Google I/O 2021: During its big developer conference Google I/O, the search engine giant demonstrated what its experimental LaMDA (Language Model for Dialogue Applications) model can do. Google prides itself for its work in the area of language, and so, it was no surprise that during the keynote, it also demonstrated the various developments in its AI language understanding. However, what stole the show was its presentation of LaMDA’s capabilities. In fact, this was presented by Google CEO Sundar Pichai himself. Google has said that this technology could at some point even allow its AI assistants to have more natural conversations with users.
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The CEO praised the technology, saying that the model was able to carry out conversations on any topic, keeping it “sensible and interesting”. But he also clarified that the research on the technology was still in its infancy and therefore, is not able to get everything right quite yet.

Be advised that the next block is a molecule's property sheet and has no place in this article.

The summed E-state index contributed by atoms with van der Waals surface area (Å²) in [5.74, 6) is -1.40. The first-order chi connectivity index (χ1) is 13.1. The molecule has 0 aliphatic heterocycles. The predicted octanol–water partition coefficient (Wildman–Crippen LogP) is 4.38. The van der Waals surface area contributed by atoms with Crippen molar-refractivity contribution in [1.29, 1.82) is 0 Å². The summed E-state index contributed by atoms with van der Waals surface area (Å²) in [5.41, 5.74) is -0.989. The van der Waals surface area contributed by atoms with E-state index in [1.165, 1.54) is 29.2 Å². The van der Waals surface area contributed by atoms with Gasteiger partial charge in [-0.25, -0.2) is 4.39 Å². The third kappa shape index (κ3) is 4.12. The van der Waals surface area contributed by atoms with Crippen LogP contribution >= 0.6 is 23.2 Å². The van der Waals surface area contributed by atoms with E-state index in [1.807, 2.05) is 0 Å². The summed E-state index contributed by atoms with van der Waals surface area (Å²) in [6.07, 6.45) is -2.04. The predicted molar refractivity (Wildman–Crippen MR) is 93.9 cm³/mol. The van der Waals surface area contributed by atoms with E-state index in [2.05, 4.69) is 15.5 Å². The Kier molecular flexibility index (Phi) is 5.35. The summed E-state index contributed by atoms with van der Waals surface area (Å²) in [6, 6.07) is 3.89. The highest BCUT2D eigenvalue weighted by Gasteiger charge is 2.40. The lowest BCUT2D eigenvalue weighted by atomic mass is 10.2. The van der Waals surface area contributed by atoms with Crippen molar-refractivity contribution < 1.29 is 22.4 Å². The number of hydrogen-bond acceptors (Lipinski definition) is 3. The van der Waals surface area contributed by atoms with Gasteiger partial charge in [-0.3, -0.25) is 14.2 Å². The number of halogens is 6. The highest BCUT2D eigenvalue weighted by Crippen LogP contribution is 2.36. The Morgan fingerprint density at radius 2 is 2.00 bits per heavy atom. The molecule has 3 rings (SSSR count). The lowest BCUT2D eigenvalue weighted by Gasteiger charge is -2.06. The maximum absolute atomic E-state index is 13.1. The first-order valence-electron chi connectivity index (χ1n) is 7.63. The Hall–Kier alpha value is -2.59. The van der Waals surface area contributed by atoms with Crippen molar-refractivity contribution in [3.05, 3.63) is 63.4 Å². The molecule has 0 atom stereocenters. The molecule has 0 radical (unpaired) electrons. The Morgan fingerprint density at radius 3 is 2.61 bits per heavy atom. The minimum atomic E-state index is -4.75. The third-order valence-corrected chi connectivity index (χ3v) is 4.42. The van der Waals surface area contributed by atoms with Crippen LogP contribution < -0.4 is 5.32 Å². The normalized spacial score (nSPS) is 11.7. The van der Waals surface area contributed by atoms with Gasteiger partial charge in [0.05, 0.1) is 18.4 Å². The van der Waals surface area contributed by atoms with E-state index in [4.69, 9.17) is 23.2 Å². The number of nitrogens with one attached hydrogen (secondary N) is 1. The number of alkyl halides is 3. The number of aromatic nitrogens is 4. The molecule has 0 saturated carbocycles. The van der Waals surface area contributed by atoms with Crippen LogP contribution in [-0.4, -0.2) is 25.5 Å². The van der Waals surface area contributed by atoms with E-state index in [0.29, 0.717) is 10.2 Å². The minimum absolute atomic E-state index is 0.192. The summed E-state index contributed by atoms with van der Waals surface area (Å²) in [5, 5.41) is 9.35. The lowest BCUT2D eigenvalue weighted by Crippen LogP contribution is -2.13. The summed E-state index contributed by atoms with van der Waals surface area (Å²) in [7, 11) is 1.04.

Even as it is still being developed, Google decided to demonstrate the abilities that they have been able to develop so far. In a video, the search engine giant shared two conversations, in one of which, the model pretended to be the dwarf planet Pluto, and in the second one it was acting as a paper plane.
— Google (@Google) May 18, 2021
However, the biggest and oldest function that Google has served is providing accurate information to users, and this feature is also being worked into the LaMDA model. Pichai highlighted that during the conversation where the model was acting as Pluto, it referred to concrete facts and events, including the 2015 Horizons probe that visited the dwarf planet.
The Google CEO also noted that most of the company’s work in AI revolves around the retrieval of information. This ranges from translation of other languages to deepening the understanding of what a user’s web search means. This core product is bound to be improved if AI is able to understand language better.
However, the journey of training an AI to have natural conversations is not easy. Pichai said that humans use language to crack jokes, share ideas as well as to tell stories, and this language flexibility is among “humanity’s greatest tools”, but this also poses a complex challenge for computer sciences, the CEO added.